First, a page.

From the December 14th 2012 edition of AW@L Radio - This will be the last Defending the Land Dispatch as we have donated the name to the monday and tuesday editions of the DailyGRRR , though AW@L Radio will be continuing on with the Smash the State Report and new upcoming features!
We start the show off with a song from the Coup - The Land of 7 Billion Dances and move right into the great news that the proposed mine in Northern BC's Fish Lake has once again been denied as environmental regulators, in a rare decision decided the environmental impact of the proposed project would have been too severe. This was the second time japan's Taesko tried to destroy a sacred watershed for ever precious gold. And carrying on with scary water news - researches recently revealed that the density of plastic garbage in the great lakes is higher than that found in the great pacific garbage patches.
We then report from Sludge Watch on a report from the University of Montreal that the St Lawerence river is receiving increasingly high levels of medications, hormones, and pesticides from the city's sewage. This sludge would be similar to that the city of toronto plans to ship to the headwaters of the Grand River to be processed into fertiliser.
We then have devastating news from Sludge Watch, that is, long time anti-sludge warrior Maureen Riley recently and suddenly died. Maureen was an inspiration to most her met her, the others are sludge profiteers. Dan reads a message from Dundalk's Stop the Bio-Solids Plant facebook page. We then play Alex Hickey's - You Can't Be Rich On Shattered Land for Maureen.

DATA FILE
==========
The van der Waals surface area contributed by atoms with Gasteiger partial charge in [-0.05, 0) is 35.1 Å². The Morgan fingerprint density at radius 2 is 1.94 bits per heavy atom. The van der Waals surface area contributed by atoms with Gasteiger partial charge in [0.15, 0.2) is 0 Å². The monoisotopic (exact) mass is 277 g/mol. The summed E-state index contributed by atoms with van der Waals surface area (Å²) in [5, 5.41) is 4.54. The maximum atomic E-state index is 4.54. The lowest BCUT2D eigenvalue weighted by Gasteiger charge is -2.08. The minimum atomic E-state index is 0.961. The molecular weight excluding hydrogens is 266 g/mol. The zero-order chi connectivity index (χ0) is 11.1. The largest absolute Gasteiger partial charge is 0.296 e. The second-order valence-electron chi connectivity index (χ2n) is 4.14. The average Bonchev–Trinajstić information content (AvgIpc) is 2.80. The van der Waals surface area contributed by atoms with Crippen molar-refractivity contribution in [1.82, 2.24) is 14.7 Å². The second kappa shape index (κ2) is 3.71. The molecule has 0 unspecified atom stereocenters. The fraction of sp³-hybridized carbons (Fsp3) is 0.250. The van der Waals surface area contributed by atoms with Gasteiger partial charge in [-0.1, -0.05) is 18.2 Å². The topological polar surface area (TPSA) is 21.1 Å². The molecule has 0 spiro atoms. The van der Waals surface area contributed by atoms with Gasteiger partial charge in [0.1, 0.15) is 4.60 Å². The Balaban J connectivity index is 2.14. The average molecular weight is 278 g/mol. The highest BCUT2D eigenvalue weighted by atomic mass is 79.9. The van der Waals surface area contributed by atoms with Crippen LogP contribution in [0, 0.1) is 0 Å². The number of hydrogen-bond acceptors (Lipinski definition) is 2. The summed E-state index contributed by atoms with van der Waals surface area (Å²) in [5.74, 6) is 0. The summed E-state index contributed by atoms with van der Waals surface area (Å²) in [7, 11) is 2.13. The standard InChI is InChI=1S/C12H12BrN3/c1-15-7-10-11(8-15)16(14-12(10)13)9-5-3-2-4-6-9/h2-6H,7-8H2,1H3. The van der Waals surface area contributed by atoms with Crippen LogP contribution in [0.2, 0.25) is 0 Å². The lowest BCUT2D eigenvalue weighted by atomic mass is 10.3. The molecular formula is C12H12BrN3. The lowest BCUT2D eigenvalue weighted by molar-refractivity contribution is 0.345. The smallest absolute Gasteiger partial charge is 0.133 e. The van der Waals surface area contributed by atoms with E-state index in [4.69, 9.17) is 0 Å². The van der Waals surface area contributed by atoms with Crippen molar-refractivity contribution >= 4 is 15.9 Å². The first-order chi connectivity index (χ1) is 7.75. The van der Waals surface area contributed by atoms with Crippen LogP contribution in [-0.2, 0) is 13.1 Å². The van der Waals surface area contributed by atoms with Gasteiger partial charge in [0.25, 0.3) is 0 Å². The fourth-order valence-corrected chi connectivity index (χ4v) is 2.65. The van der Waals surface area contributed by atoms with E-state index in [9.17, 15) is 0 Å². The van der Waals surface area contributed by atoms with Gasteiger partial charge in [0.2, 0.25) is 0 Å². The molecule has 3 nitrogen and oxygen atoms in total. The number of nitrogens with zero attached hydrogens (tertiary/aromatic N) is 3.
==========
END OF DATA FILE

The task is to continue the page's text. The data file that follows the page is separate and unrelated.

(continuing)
Next up is the Indegogo Project called Fractured Land - check it out, its all about defending the land from oil and gas development in canada and the rising indigenous resistance to the exploitation.
The Committee for Future Generations in Saskatchewan have released their proclamation against nuclear developments in the province and listed resolutions form an increasing number of groups opposing nuclear, and we hear reports from radiation found in the toronto sewage sludge system, at the same time resistance to a GE nuclear processing facility mounts in the city.
We play 2 Pussy Riot songs then end with a spoken word performance from Victoria Ransom, a student in Fine arts at U of O called - Where is the Solidarity, which has her ripping up the Indian Act as she describes the impacts of the racist legislation imposed by a colonial government.
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